Monday, February 06, 2012

The White Mountains by John Christopher

In tribute to science fiction writer John Christopher, who just passed away, I'm reposting my review of The White Mountains, the first book in his Tripods series.

Will Parker is 13 years old, and in another year he will undergo the capping ceremony, which marks the passage to adulthood. During the capping ceremony, the Tripods, giant metal beings with three legs, permanently fuse a metal cap to the person's skull. Will accepts the capping as a normal part of life, as everyone else does, until Jack, his best friend and cousin is capped. Seeing the changes in Jack makes Will nervous about what lies in store. Soon afterwards, he meets a vagrant who tells him that the Tripods are beings who have taken over the Earth and that the caps are the means they use to keep humans under control. He tells will about a colony of free humans living in the White Mountains, far to the south, and gives Will directions for how to get there. Accompanied by first one, and then another boy, Will sets off on a journey to find the free men in the White Mountains. The journey is fraught with peril and filled with adventures.

I first read this book when I was young, and reading it again as an adult I found it just as exciting as I remembered it. Will and his friends must be constantly alert to avoid Tripods and other dangers. Since the book is told from Will's point of view and we can "see" his throughts, he is the most thoroughly developed character. During the journey, he grows as he interacts with the other boys and also as he examines and questions his own beliefs, desires, and motivations. While the book doesn't have a strong female character, that didn't bother me when I was a kid. I just enjoyed the adventure, and still do. The only complaint I have about the book is that it ends too abruptly, and the ending is anticlimactic, almost like the author just said, "that's enough, I'll cut it off here."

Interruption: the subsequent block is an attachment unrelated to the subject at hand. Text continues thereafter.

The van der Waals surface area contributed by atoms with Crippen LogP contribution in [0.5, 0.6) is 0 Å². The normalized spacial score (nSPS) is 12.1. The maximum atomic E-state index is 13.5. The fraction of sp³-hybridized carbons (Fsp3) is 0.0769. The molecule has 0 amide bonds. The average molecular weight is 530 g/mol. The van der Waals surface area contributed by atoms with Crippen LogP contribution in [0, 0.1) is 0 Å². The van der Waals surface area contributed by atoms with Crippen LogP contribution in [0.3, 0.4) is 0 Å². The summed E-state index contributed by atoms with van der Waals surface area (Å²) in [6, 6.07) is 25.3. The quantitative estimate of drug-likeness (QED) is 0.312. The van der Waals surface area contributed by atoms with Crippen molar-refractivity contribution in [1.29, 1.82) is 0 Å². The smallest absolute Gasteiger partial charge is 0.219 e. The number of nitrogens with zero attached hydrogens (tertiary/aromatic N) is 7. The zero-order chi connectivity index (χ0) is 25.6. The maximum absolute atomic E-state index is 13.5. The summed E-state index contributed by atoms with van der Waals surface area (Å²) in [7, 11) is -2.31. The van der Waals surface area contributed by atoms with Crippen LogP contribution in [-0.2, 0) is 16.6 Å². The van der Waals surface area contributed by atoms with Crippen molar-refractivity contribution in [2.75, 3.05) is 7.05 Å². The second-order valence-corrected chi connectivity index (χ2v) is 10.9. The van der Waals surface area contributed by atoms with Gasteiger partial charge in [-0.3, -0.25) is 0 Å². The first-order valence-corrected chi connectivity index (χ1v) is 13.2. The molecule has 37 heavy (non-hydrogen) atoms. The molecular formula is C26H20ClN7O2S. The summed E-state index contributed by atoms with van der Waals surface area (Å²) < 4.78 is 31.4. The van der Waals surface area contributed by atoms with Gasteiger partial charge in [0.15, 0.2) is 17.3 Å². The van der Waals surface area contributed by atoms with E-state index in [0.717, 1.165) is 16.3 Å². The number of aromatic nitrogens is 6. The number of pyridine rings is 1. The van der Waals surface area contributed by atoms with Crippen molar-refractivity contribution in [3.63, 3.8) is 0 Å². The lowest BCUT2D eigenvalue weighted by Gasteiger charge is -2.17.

One important note: John Christopher later wrote a prequel to the series called When the Tripods Came. The prequel is now marketed as book 1, and The White Mountains has been shifted to book 2. But do not read When the Tripods Came first! The White Mountains was originally intended to be the first book, and if you read the prequel first, it will diminish your enjoyment of The White Mountains, because part of the fun of the book is the mystery of the Tripods. If you read When the Tripods Came first, then you will know too much about the Tripods to enjoy The White Mountains the way it was originally intended to be read.

Buy The White Mountains:


Ms. Yingling said...

Oh, how sad. If it makes you feel any better, I have several 6th graders who are working their way through his works and quite enjoying them. Thanks for posting about this.

Unknown said...

How wonderful to know that his books can still be enjoyed by young people today. My son also enjoyed them at somewhere around that age.

Iron Guy Carl said...

I'm glad to know your boys are reading them, Ms. Yingling. I was going to ask if they knew about them since they were published so ong ago. Thanks for posting this tribute, Sheila. I read them for the first time about three or four years ago and found them to be powerful and exciting.

Unknown said...

Thanks, Carl!